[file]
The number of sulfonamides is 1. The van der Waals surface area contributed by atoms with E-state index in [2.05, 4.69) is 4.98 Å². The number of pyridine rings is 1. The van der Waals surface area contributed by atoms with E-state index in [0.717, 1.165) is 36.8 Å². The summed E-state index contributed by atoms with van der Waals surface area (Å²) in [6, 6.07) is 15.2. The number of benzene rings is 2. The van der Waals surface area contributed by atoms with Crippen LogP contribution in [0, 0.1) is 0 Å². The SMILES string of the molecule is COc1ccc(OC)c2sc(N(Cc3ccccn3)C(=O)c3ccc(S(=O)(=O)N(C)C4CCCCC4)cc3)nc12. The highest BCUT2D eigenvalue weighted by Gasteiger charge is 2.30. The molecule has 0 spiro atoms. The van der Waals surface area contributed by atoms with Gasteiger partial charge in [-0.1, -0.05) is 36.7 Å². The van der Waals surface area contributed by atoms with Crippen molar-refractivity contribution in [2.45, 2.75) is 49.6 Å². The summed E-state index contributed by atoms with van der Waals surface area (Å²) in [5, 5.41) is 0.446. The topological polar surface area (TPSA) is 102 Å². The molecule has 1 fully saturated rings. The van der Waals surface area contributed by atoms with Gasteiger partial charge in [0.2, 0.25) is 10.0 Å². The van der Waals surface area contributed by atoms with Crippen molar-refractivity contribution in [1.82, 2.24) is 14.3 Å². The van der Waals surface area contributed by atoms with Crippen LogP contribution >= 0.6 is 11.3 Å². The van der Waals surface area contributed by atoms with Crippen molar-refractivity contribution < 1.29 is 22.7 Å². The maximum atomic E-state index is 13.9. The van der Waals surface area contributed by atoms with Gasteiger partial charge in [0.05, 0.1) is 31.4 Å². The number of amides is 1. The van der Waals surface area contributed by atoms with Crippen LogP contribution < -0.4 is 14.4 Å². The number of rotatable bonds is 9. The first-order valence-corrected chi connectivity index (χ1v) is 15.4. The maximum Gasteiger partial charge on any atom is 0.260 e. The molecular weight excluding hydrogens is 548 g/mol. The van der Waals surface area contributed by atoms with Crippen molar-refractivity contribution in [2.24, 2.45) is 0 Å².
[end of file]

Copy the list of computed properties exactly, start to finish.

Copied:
The number of sulfonamides is 1. The van der Waals surface area contributed by atoms with E-state index in [2.05, 4.69) is 4.98 Å². The number of pyridine rings is 1. The van der Waals surface area contributed by atoms with E-state index in [0.717, 1.165) is 36.8 Å². The summed E-state index contributed by atoms with van der Waals surface area (Å²) in [6, 6.07) is 15.2. The number of benzene rings is 2. The van der Waals surface area contributed by atoms with Crippen LogP contribution in [0, 0.1) is 0 Å². The SMILES string of the molecule is COc1ccc(OC)c2sc(N(Cc3ccccn3)C(=O)c3ccc(S(=O)(=O)N(C)C4CCCCC4)cc3)nc12. The highest BCUT2D eigenvalue weighted by Gasteiger charge is 2.30. The molecule has 0 spiro atoms. The van der Waals surface area contributed by atoms with Gasteiger partial charge in [-0.1, -0.05) is 36.7 Å². The van der Waals surface area contributed by atoms with Crippen molar-refractivity contribution in [2.45, 2.75) is 49.6 Å². The summed E-state index contributed by atoms with van der Waals surface area (Å²) in [5, 5.41) is 0.446. The topological polar surface area (TPSA) is 102 Å². The molecule has 1 fully saturated rings. The van der Waals surface area contributed by atoms with Gasteiger partial charge in [0.2, 0.25) is 10.0 Å². The van der Waals surface area contributed by atoms with Crippen molar-refractivity contribution in [1.82, 2.24) is 14.3 Å². The van der Waals surface area contributed by atoms with Crippen LogP contribution >= 0.6 is 11.3 Å². The van der Waals surface area contributed by atoms with Crippen molar-refractivity contribution < 1.29 is 22.7 Å². The maximum atomic E-state index is 13.9. The van der Waals surface area contributed by atoms with Gasteiger partial charge in [0.05, 0.1) is 31.4 Å². The number of amides is 1. The van der Waals surface area contributed by atoms with Crippen LogP contribution < -0.4 is 14.4 Å². The number of rotatable bonds is 9. The first-order valence-corrected chi connectivity index (χ1v) is 15.4. The maximum Gasteiger partial charge on any atom is 0.260 e. The molecular weight excluding hydrogens is 548 g/mol. The van der Waals surface area contributed by atoms with Crippen molar-refractivity contribution in [2.24, 2.45) is 0 Å².